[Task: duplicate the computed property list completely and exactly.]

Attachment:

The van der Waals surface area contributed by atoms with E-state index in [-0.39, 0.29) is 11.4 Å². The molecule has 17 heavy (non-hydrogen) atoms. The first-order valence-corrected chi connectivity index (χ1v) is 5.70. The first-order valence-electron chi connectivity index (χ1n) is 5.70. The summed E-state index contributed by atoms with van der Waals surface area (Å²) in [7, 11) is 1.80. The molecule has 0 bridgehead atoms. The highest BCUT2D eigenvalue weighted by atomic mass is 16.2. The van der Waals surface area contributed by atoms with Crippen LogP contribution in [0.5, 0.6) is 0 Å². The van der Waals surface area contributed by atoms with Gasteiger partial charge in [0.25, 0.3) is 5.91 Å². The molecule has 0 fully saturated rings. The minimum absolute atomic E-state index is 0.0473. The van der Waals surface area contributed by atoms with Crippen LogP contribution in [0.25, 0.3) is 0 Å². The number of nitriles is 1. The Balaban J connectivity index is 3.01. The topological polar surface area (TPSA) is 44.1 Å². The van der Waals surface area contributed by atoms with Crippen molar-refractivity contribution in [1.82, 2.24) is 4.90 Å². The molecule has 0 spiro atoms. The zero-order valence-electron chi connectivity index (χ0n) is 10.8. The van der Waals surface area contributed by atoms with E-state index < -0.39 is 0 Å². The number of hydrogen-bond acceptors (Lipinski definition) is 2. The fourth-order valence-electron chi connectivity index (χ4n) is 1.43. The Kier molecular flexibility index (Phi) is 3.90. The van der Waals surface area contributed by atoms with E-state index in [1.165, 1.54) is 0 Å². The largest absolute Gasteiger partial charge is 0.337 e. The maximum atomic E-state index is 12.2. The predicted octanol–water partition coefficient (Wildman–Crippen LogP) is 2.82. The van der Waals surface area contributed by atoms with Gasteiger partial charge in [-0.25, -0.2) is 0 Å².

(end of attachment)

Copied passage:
The van der Waals surface area contributed by atoms with E-state index in [-0.39, 0.29) is 11.4 Å². The molecule has 17 heavy (non-hydrogen) atoms. The first-order valence-corrected chi connectivity index (χ1v) is 5.70. The first-order valence-electron chi connectivity index (χ1n) is 5.70. The summed E-state index contributed by atoms with van der Waals surface area (Å²) in [7, 11) is 1.80. The molecule has 0 bridgehead atoms. The highest BCUT2D eigenvalue weighted by atomic mass is 16.2. The van der Waals surface area contributed by atoms with Crippen LogP contribution in [0.5, 0.6) is 0 Å². The van der Waals surface area contributed by atoms with Gasteiger partial charge in [0.25, 0.3) is 5.91 Å². The molecule has 0 fully saturated rings. The minimum absolute atomic E-state index is 0.0473. The van der Waals surface area contributed by atoms with Crippen LogP contribution in [0.25, 0.3) is 0 Å². The number of nitriles is 1. The Balaban J connectivity index is 3.01. The topological polar surface area (TPSA) is 44.1 Å². The van der Waals surface area contributed by atoms with Crippen molar-refractivity contribution in [1.82, 2.24) is 4.90 Å². The molecule has 0 spiro atoms. The zero-order valence-electron chi connectivity index (χ0n) is 10.8. The van der Waals surface area contributed by atoms with E-state index < -0.39 is 0 Å². The number of hydrogen-bond acceptors (Lipinski definition) is 2. The fourth-order valence-electron chi connectivity index (χ4n) is 1.43. The Kier molecular flexibility index (Phi) is 3.90. The van der Waals surface area contributed by atoms with E-state index in [1.165, 1.54) is 0 Å². The largest absolute Gasteiger partial charge is 0.337 e. The maximum atomic E-state index is 12.2. The predicted octanol–water partition coefficient (Wildman–Crippen LogP) is 2.82. The van der Waals surface area contributed by atoms with Gasteiger partial charge in [-0.25, -0.2) is 0 Å².